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National Instruments Assists Valeo's Disappearing Trailer Trick

National Instruments Assists Valeo's Disappearing Trailer Trick

GMC's Transparent Trailer is courtesy of Valeo's hard work, which depended on National Instruments' PXI system for testing and validation.

Image source: General Motors Co.

The Transparent Trailer was one of the hit new automotive technologies of 2019, from the unveiling by supplier Valeo at the Consumer Electronics Show in January through its debut on the GMC Sierra HD pickup truck family in August.

This seemingly magical technology appears to make entire trailers disappear from behind their tow vehicles, so drivers can see things that would normally be blocked from view. Valeo calls its technology XtraVUE, and in use it seems like sorcery. The system’s dashboard screen displays the view behind the pickup truck that is towing a trailer as if the trailer weren’t there. 

To do this, Valeo’s system stitches together the pictures from multiple cameras, much in the same way that the surround-view cameras create the illusion of an eye-in-the-sky view of a camera looking down on the vehicle from above. In this case, the system pastes together the view of the truck’s own rear-view camera with that of another camera that is mounted on the trailer.

 

“This is a little harder than it sounds,” deadpanned Valeo test development manager Chris Forristal in a YouTube video describing the development process. “We need to take into account different trailer types, different camera positions on that trailer, the rotation of the trailer as the vehicle is maneuvering and also the gap between the two cameras.”

The fidelity of the image-matching looks good in photos and in video, but in person it looks better still. This is probably because while you are driving there’s no opportunity to closely scrutinize any mismatched details, but the impression is astounding.

Valeo credits National Instruments with the assist on developing this amazing system, thanks to N.I.’s PXI testing hardware and software, which sped Valeo’s development of XtraVUE. Indeed, the company says that N.I.’s PXI products slashed development time in half compared to the previous testing procedures.

“For our customers, that test time is a currency,” observed N.I. head of automotive marketing, Jeff Phillips. “That is generally where they have the most overhead. The time to stand up a new tester is one area where they can save the most time.”

For a tier one supplier like Valeo, which was building variations of its product for each of its own customers, changing the test hardware to suit each application was time-consuming. “Every time they designed a new camera, they had to design a new interface on the hardware,” Phillips noted. “They had to design hardware to replicate the car, and they were on the order of nine to ten months for each of these.”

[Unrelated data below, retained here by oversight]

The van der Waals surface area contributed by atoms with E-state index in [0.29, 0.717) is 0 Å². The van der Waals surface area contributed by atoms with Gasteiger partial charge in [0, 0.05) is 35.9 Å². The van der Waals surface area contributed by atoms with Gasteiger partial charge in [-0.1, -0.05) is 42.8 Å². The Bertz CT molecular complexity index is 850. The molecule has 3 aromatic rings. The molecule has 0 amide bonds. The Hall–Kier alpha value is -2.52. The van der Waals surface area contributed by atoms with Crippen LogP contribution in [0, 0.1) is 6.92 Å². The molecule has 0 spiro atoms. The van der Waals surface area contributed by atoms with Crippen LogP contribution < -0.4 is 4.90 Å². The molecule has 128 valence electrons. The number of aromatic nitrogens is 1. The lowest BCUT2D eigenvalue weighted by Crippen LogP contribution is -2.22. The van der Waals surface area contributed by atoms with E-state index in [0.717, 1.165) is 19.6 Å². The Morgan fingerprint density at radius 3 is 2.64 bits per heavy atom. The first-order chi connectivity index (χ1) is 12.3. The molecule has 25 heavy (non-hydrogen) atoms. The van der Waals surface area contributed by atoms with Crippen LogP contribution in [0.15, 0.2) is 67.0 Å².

Image source: National Instruments

And the problems weren’t limited to the testing side, as validation was also harder with those systems, reported Forristal. “We found in the past when we used closed-box solutions, they weren’t very agile,” he said. “They slowed down our development. And we also found lots of issues when running these systems in the vehicle. We had a lot of stability issues and reliability issues.”

No more. “We standardized on the PXI platform for all our vision-based projects,” Forristal said. “We use it in both the development phase and the validation phase. It gives us the best mix of off-the-shelf technology and flexibility through being able to program it with our own software.”

That means that for testing, Valeo uses the PXI test chassis fitted with FlexRay Automotive Communication modules. “FlexRay is at the core of this system for us,” he explained. “It is the interface to our cameras, it allows us to boot, and stream and synchronize different cameras together and stream all that data to an algorithm running on a PC in the vehicle before it is ready and embedded on the ECU.”

And PXI FlexRay continues to aid after the ECU is programmed to do the job itself, acting as a recorder for data passing through the system. “When the ECU is ready and the algorithm is running on it we can record that data in pass-through to the ECU and we log a lot of other data with it,” said Forristal. “We log the ECU output data, the vehicle bus data, and we also log reference sensor data such as LIDAR and LUX (light) sensors. We record this data in lots of different scenarios all over the world.”

The resulting mountains of data are valuable. “We use it to train and validate our algorithms. We use it to reprocess the data in a software-in-the-loop environment. This isolates the algorithm itself from the software. And then finally we can use it to validate in a hardware-in-the-loop test on the ECU itself. More and more we are generating virtual data from a simulated environment. This allows us to validate the trailer algorithm in a closed-loop environment.” 

Image source: National Instruments

Better still, this system can be repurposed for Valeo’s next camera project. “Our hardware platform and our software platform is modular and reusable” Forristal noted. “So when we get a new camera project, all we have to do is develop a new FlexRay interface and the rest of the hardware, 90 percent of the hardware and software, can be reused.”

We don’t know what Valeo might make disappear next, but if they can find a way to extend this magic show, surely a residency in Vegas awaits.

Dan Carney is a Design News senior editor, covering automotive technology, engineering and design, especially emerging electric vehicle and autonomous technologies.

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